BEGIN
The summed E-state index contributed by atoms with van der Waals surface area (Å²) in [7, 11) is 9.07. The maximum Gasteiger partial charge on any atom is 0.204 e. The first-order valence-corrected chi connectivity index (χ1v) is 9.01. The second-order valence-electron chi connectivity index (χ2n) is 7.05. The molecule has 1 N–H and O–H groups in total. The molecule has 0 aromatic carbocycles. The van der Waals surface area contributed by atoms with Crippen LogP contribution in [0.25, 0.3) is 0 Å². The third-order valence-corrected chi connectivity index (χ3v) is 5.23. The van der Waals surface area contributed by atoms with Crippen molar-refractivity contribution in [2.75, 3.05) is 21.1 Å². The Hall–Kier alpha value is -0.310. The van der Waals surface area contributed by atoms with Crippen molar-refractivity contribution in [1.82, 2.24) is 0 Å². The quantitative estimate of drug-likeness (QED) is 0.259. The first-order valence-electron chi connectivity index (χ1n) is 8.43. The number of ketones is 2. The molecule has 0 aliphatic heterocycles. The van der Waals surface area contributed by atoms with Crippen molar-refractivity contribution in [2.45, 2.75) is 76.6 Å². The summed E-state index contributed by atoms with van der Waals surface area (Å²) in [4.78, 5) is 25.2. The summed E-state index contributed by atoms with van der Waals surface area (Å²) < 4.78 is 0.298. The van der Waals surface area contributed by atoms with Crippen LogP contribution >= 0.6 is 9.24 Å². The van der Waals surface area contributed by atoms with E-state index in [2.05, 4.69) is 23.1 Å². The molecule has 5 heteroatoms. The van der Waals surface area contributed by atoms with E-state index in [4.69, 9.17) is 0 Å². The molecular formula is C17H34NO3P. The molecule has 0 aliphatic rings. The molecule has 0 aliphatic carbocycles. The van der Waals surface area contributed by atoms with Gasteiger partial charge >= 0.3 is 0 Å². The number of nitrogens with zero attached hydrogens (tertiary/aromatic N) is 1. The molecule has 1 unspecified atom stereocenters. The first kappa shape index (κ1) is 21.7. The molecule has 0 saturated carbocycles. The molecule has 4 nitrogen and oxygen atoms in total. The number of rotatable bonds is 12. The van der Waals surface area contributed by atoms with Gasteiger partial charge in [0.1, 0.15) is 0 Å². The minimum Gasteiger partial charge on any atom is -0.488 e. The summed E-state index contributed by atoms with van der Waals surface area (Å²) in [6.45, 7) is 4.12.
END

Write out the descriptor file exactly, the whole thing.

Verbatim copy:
The summed E-state index contributed by atoms with van der Waals surface area (Å²) in [7, 11) is 9.07. The maximum Gasteiger partial charge on any atom is 0.204 e. The first-order valence-corrected chi connectivity index (χ1v) is 9.01. The second-order valence-electron chi connectivity index (χ2n) is 7.05. The molecule has 1 N–H and O–H groups in total. The molecule has 0 aromatic carbocycles. The van der Waals surface area contributed by atoms with Crippen LogP contribution in [0.25, 0.3) is 0 Å². The third-order valence-corrected chi connectivity index (χ3v) is 5.23. The van der Waals surface area contributed by atoms with Crippen molar-refractivity contribution in [2.75, 3.05) is 21.1 Å². The Hall–Kier alpha value is -0.310. The van der Waals surface area contributed by atoms with Crippen molar-refractivity contribution in [1.82, 2.24) is 0 Å². The quantitative estimate of drug-likeness (QED) is 0.259. The first-order valence-electron chi connectivity index (χ1n) is 8.43. The number of ketones is 2. The molecule has 0 aliphatic heterocycles. The van der Waals surface area contributed by atoms with Crippen molar-refractivity contribution in [2.45, 2.75) is 76.6 Å². The summed E-state index contributed by atoms with van der Waals surface area (Å²) in [4.78, 5) is 25.2. The summed E-state index contributed by atoms with van der Waals surface area (Å²) < 4.78 is 0.298. The van der Waals surface area contributed by atoms with Crippen LogP contribution >= 0.6 is 9.24 Å². The van der Waals surface area contributed by atoms with E-state index in [2.05, 4.69) is 23.1 Å². The molecule has 5 heteroatoms. The van der Waals surface area contributed by atoms with E-state index in [4.69, 9.17) is 0 Å². The molecular formula is C17H34NO3P. The molecule has 0 aliphatic rings. The molecule has 0 aliphatic carbocycles. The van der Waals surface area contributed by atoms with Gasteiger partial charge >= 0.3 is 0 Å². The number of nitrogens with zero attached hydrogens (tertiary/aromatic N) is 1. The molecule has 1 unspecified atom stereocenters. The first kappa shape index (κ1) is 21.7. The molecule has 0 saturated carbocycles. The molecule has 4 nitrogen and oxygen atoms in total. The number of rotatable bonds is 12. The van der Waals surface area contributed by atoms with Gasteiger partial charge in [0.1, 0.15) is 0 Å². The minimum Gasteiger partial charge on any atom is -0.488 e. The summed E-state index contributed by atoms with van der Waals surface area (Å²) in [6.45, 7) is 4.12.